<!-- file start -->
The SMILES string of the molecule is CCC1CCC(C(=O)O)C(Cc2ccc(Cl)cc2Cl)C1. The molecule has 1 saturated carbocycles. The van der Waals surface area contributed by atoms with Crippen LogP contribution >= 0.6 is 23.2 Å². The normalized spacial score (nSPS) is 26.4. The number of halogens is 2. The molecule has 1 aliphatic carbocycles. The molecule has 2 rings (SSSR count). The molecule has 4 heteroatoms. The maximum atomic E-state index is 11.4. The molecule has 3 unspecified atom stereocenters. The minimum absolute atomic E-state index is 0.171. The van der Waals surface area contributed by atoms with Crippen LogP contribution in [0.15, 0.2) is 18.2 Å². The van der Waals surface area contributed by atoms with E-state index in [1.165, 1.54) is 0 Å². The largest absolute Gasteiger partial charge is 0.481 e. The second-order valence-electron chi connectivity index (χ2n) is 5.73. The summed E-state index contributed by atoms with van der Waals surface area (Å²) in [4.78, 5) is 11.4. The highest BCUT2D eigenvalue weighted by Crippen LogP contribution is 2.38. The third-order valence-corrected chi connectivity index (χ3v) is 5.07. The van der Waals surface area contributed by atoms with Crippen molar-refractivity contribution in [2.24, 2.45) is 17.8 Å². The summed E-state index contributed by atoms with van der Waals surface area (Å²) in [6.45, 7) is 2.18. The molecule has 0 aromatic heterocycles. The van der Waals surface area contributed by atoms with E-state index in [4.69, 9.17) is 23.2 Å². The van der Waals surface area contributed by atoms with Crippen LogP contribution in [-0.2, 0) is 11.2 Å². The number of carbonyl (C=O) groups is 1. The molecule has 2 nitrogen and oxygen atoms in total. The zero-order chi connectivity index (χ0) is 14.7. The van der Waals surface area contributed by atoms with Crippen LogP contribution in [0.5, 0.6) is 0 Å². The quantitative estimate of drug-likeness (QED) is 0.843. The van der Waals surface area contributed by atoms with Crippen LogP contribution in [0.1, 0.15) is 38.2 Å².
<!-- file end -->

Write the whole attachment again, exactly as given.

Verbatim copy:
The SMILES string of the molecule is CCC1CCC(C(=O)O)C(Cc2ccc(Cl)cc2Cl)C1. The molecule has 1 saturated carbocycles. The van der Waals surface area contributed by atoms with Crippen LogP contribution >= 0.6 is 23.2 Å². The normalized spacial score (nSPS) is 26.4. The number of halogens is 2. The molecule has 1 aliphatic carbocycles. The molecule has 2 rings (SSSR count). The molecule has 4 heteroatoms. The maximum atomic E-state index is 11.4. The molecule has 3 unspecified atom stereocenters. The minimum absolute atomic E-state index is 0.171. The van der Waals surface area contributed by atoms with Crippen LogP contribution in [0.15, 0.2) is 18.2 Å². The van der Waals surface area contributed by atoms with E-state index in [1.165, 1.54) is 0 Å². The largest absolute Gasteiger partial charge is 0.481 e. The second-order valence-electron chi connectivity index (χ2n) is 5.73. The summed E-state index contributed by atoms with van der Waals surface area (Å²) in [4.78, 5) is 11.4. The highest BCUT2D eigenvalue weighted by Crippen LogP contribution is 2.38. The third-order valence-corrected chi connectivity index (χ3v) is 5.07. The van der Waals surface area contributed by atoms with Crippen molar-refractivity contribution in [2.24, 2.45) is 17.8 Å². The summed E-state index contributed by atoms with van der Waals surface area (Å²) in [6.45, 7) is 2.18. The molecule has 0 aromatic heterocycles. The van der Waals surface area contributed by atoms with E-state index in [4.69, 9.17) is 23.2 Å². The van der Waals surface area contributed by atoms with Crippen LogP contribution in [-0.2, 0) is 11.2 Å². The number of carbonyl (C=O) groups is 1. The molecule has 2 nitrogen and oxygen atoms in total. The zero-order chi connectivity index (χ0) is 14.7. The van der Waals surface area contributed by atoms with Crippen LogP contribution in [0.5, 0.6) is 0 Å². The quantitative estimate of drug-likeness (QED) is 0.843. The van der Waals surface area contributed by atoms with Crippen LogP contribution in [0.1, 0.15) is 38.2 Å².